(this is the start of a “novel” idea, to document the world of arts and culture in this format. Note that the posts have been about individuals and those posts will continue to happen. This is a way of showing the mosaic when you put some of these stories together. this is a prospective “teaser” introduction” and I would appreciate constructive feedback on it!)
His black leather jacket barely stops the freezing January wind as Tracy Walton crosses Main Street to the Backstage Café. The evening air is electrified by uncertainty and opportunity. His concert at Infinity Music Hall in Norfolk has been cancelled due to weather and he’s waiting on the call back for the rescheduled date. Somewhere in the back of his thoughts is the melody he may use in a song on an album which will bring him back to his hard rock roots. Walton’s heading toward an interview because the word is out that he’s one of five nominees in the New England Music Awards for Best Male Performer, and he’s the only one in that category from Connecticut. As Tracy Walton steps through the doors, five patrons and servers from different locations at Back Stage come to say hello.
Across town, 19 year old Sarah Barrios finds she is also nominated by the New England Music Awards in the category of Best New Act. She worked hard in 2013, playing shows at restaurants and cafes, she met the Governor and earned a coveted concert date at Infinity Music Hall this year. She has history with the veteran performer Tracy Walton, he produced her cover of Lorde’s “Royals”. Barrios is fundraising for an EP she expects to record at Walton’s studio this year. She keeps a level head as her star rises in the Connecticut sky, and she dreams of a recording contract somewhere just beyond the horizon.
There is a different expectation in the works for opera singer Katie Kat as her first child is due February 14th. She practices her singing weekly at Studio 59, a converted church ornately decorated as an 18th century drawing room which is used for European inspired salon performances. It is a venue that is tailor made for her voice and style. Inspired by her pregnancy and the music she cherishes, Kat works on a cohesive collection of lullabies from around the world and there’s a market for it, her friend Charlotte Rossi can’t wait to have the CD sold at Reibmans, her children’s boutique on Main Street.
Keith Paul, the artistic director of the once nomadic Desultory Theatre Club, begins his 2014 in a “permanent” location for his creative vision, the Morrison Hardware building at 63 Water Street. The month is already packed with events and performances. The DTC showcases the alternative culture to the presentations of the established Warner Theatre and Nutmeg Conservatory and there’s a fundraiser in the second weekend in January. Paul hopes in the next six months to work out terms with the team at Create Here Now so that his group can stay in the Morrison building for another year.
Meanwhile the Nutmeg Conservatory begins their season hosting auditions in 20 states and the District of Columbia. Students come from all over the world to attend this venerable renowned institution as it begins their 45th year. The Nutmeg Conservatory is synonymous with beauty for their performances, for the buildings it owns and for the vista it enjoys from the giant glass windows in the main performance studio. The Nutmeg already enjoys global recognition in its field and in the world of arts and culture, the question remains whether it has the full recognition it deserves within its hometown.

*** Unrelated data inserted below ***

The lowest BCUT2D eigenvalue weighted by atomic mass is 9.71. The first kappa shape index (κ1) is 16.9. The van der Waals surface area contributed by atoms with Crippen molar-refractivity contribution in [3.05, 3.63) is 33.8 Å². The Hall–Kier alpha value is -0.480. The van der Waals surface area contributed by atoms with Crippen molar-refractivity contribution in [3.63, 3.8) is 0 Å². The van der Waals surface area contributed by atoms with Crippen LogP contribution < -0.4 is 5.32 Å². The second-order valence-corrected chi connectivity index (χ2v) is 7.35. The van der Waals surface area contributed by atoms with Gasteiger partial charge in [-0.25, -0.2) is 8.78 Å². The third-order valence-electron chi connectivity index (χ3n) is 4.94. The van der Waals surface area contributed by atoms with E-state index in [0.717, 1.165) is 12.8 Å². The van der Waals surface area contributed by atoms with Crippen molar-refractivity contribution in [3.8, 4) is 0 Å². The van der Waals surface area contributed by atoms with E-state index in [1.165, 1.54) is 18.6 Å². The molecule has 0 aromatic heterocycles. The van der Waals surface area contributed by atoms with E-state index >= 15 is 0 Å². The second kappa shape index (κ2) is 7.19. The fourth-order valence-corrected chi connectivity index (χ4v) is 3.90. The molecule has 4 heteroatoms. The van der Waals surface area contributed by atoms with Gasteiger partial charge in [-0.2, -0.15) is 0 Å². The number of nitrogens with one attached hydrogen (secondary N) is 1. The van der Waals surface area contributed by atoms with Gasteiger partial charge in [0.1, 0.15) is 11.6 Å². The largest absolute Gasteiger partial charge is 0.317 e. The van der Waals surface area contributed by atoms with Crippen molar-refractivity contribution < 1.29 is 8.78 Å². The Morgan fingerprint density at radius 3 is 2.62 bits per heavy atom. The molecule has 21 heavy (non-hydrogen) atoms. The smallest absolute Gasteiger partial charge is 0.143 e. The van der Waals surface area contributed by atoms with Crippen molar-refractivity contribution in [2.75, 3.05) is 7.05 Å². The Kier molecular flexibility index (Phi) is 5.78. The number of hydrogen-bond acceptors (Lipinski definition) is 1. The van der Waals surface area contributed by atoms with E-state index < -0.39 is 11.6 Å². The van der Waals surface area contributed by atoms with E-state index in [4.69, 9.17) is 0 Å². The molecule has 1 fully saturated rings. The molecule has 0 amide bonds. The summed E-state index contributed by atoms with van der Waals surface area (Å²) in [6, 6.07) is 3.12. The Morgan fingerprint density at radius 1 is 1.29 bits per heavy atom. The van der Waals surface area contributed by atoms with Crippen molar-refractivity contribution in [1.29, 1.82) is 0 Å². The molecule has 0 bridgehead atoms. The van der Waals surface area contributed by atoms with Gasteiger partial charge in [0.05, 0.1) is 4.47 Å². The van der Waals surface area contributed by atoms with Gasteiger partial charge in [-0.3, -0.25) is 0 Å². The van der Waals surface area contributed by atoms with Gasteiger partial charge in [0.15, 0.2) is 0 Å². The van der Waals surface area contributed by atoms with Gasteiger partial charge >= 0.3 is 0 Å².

The dance troupe called Catapult achieved National prominence from participating in “America’s Got Talent” TV show in 2013 and is on a tour of Germany before they return to Torrington to practice and prepare. The Warner Theatre begins their season with a play, a movie, a Momix dance production, a jazz singer performance, they will host a Smithsonian traveling exhibition and they will pave the way for their production of the musical EVITA they will show in February. At the corner of Water Street and Main, the Five Points Gallery prominently displays the work of Danielle Mailer, an artist who has already made a significant mark on the beauty of Torrington with her art permanently fixed to buildings in town.
Somewhere there’s a hardworking musician getting ready to promote the next performance of his singer/songwriter series. There’s a husband and wife team creating a portal to match performers with paying venues. There’s a dancer waiting for her group to return. There’s a painter from Kentucky who hopes to use art as a means to assist others in their physical healing. There’s an artist who creates sculptured paintings whose computer died and he uses social media to spread his vision to the community.
And somewhere in Torrington, a cartoonist prepares a speech he’ll make to the Rotary Club where he’ll profess the belief that the upcoming years will be the golden age of Arts and Culture in northwest Connecticut. In the act of writing the speech it is seems almost too obvious and clear, as if he was writing a speech about what the weather happened to be that particular afternoon.
A home for actors and authors, poets and painters, singers, dancers and musicians of every variety, Torrington has become the hub of a rich, thriving artistic culture. Soon Torrington will take the world stage and hold its attention for the creative work being forged there today.
And the cartoonist has a ring side seat it all and he’s got a pencil and paper and his eyes open.
Categories: Torrington Stories